October 11, 2018

filmsgraded.com:
Now, Voyager (1942)
Grade: 73/100

Director: Irving Rapper
Stars: Bette Davis, Paul Henreid, Gladys Cooper

What it's about. Set in circa-1938 New England. Bette Davis lives in the mansion of her domineering, humorless, and elderly mother Gladys Cooper. Davis is depressive and friendless. Her saintly sister-in-law Ilka Chase and her vivacious grown daughter Bonita Granville pay a visit, bringing with them insightful psychiatrist Claude Rains.

Rains whisks Davis away to his clinic / resort, where she has an ugly duckling to swan transformation, along with a newfound and decidedly expensive taste in Orry-Kelly outfits.

Rains sends her alone on a cruise to South America, where the yet socially uncomfortable Davis promptly meets Paul Henreid, a heavily-accented, ceaselessly polite, and unhappily married man. Because it is a movie, chainsmoker Henreid is thunderstruck at first sight of Davis, and after significant effort gets to spent a romantic night with her, even if it is in a ditch.

Henried's attention gives Davis the confidence in society she lacked before. When she returns home, her mother is as unpleasant as ever, but Davis is now able to hold her ground. Davis becomes engaged to the wealthy and well-pedigreed John Loder, but despite his height, she finds him boring and dumps him. Davis' disagreeable mother is so shocked that she dies.

Davis inherits everything, then pays a visit to Rains' clinic, where she immediately encounters Janis Wilson, the miserable daughter of Henreid's troubled marriage. Davis soon makes Wilson the happiest teenager in America, and essentially adopts her, overcoming Rains' wariness and Henreid's petulance.

How others will see it. Now, Voyager was purportedly the greatest box office success of Bette Davis' career, at least until All About Eve (1950). The popular film won an Oscar for Max Steiner's score, best remembered as the romantic song "It Can't Be Wrong". Davis and Cooper were respectively Oscar-nominated as Best Actress and Best Supporting Actress. The film's legacy was cemented by its 2007 inclusion in the prestigious National Film Registry.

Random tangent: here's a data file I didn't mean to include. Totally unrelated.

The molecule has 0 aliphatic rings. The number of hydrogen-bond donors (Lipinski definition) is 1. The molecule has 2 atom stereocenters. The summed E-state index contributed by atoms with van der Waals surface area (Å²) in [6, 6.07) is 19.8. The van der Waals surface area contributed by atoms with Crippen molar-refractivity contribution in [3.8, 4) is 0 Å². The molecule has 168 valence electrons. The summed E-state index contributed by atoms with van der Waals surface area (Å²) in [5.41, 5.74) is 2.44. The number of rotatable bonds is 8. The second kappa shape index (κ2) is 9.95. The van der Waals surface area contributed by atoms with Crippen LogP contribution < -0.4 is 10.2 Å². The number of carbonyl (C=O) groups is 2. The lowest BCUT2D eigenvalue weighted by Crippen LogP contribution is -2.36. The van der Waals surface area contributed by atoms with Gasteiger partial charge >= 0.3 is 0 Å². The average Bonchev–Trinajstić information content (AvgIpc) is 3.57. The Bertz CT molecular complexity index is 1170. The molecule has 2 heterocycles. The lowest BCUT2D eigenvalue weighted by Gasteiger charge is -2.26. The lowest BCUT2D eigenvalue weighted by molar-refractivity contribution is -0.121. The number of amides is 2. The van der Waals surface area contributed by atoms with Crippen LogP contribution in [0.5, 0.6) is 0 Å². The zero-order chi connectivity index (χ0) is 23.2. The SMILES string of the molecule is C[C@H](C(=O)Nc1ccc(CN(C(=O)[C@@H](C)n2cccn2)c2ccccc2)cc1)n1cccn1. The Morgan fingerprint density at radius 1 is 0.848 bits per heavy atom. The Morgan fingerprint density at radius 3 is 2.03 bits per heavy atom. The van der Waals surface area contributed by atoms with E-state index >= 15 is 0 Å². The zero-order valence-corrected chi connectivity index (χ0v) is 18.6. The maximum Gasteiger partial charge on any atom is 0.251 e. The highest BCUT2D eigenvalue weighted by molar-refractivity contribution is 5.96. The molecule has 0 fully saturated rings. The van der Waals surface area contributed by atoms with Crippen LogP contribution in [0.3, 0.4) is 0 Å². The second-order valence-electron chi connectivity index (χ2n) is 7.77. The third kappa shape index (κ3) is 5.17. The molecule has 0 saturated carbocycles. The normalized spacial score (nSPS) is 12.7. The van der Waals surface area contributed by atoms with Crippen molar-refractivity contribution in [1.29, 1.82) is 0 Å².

Today at imdb.com, the movie has 13K user votes, which does not compare favorably with the 457K user votes of Casablanca, made the same year and in fact the very next movie for both Claude Rains and Paul Henreid.

But guess what, the user ratings from women over 45 are higher for Now, Voyager (8.8) than they are for Casablanca (8.7), though the latter is widely regarded (and deservedly so) as one of the greatest movies ever made. Men under 45 are less overwhelmed, though their user rating of 7.6 is more than respectable.

User reviews are predictably ovewhelming positive. Reviewer nycritic calls it a "beautiful soap opera filled with subtext", and Piltdown_man gushes that it is "a love story for the ages."

How I felt about it. The success of Now, Voyager is undeniable. Is it the Davis-Henreid-Rapper chemistry? Apparently not, since Deception (1946) paired the trio again, to lesser effect. Rapper was reportedly a favorite director of Davis, who found him pliable and receptive to suggestions.

No, the quality of Now, Voyager comes from an unheralded source, Casey Robinson, whose screenplay was adapted from an Olive Higgins Prouty novel. The veteran screenwriter had toiled in Hollywood since 1927, but found his inspiration at Warner Bros. in Bette Davis, with his best scripts coming between her movies Dark Victory (1939) and The Corn is Green (1945). Perhaps Robinson understood Davis' complex film persona better than anyone.

It is difficult to believe that Davis' character here was ever the life of the party, though she is presented as such on multiple occasions. She prefers a battle of wills with Cooper, or Rains, or Henreid. But most of all she likes Janis Wilson, not as an opponent to fence with, but rather as a surrogate daughter through which she can vicariously enjoy the youthful joy of life that she missed out on.